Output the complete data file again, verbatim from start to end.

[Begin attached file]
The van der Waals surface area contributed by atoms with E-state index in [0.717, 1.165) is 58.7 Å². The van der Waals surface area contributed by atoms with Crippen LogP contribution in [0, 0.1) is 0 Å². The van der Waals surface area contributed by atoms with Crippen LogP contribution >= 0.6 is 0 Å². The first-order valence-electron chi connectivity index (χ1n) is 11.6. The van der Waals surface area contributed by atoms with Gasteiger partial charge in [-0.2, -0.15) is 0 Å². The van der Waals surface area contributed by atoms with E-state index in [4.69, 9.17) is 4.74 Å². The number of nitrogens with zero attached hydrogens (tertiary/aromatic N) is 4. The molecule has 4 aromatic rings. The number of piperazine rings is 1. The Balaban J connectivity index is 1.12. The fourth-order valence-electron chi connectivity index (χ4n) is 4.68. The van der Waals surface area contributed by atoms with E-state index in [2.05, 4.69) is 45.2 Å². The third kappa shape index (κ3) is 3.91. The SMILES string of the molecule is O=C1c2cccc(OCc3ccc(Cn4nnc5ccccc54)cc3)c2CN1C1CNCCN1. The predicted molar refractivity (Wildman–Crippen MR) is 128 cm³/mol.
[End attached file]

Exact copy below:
The van der Waals surface area contributed by atoms with E-state index in [0.717, 1.165) is 58.7 Å². The van der Waals surface area contributed by atoms with Crippen LogP contribution in [0, 0.1) is 0 Å². The van der Waals surface area contributed by atoms with Crippen LogP contribution >= 0.6 is 0 Å². The first-order valence-electron chi connectivity index (χ1n) is 11.6. The van der Waals surface area contributed by atoms with Gasteiger partial charge in [-0.2, -0.15) is 0 Å². The van der Waals surface area contributed by atoms with E-state index in [4.69, 9.17) is 4.74 Å². The number of nitrogens with zero attached hydrogens (tertiary/aromatic N) is 4. The molecule has 4 aromatic rings. The number of piperazine rings is 1. The Balaban J connectivity index is 1.12. The fourth-order valence-electron chi connectivity index (χ4n) is 4.68. The van der Waals surface area contributed by atoms with E-state index in [2.05, 4.69) is 45.2 Å². The third kappa shape index (κ3) is 3.91. The SMILES string of the molecule is O=C1c2cccc(OCc3ccc(Cn4nnc5ccccc54)cc3)c2CN1C1CNCCN1. The predicted molar refractivity (Wildman–Crippen MR) is 128 cm³/mol.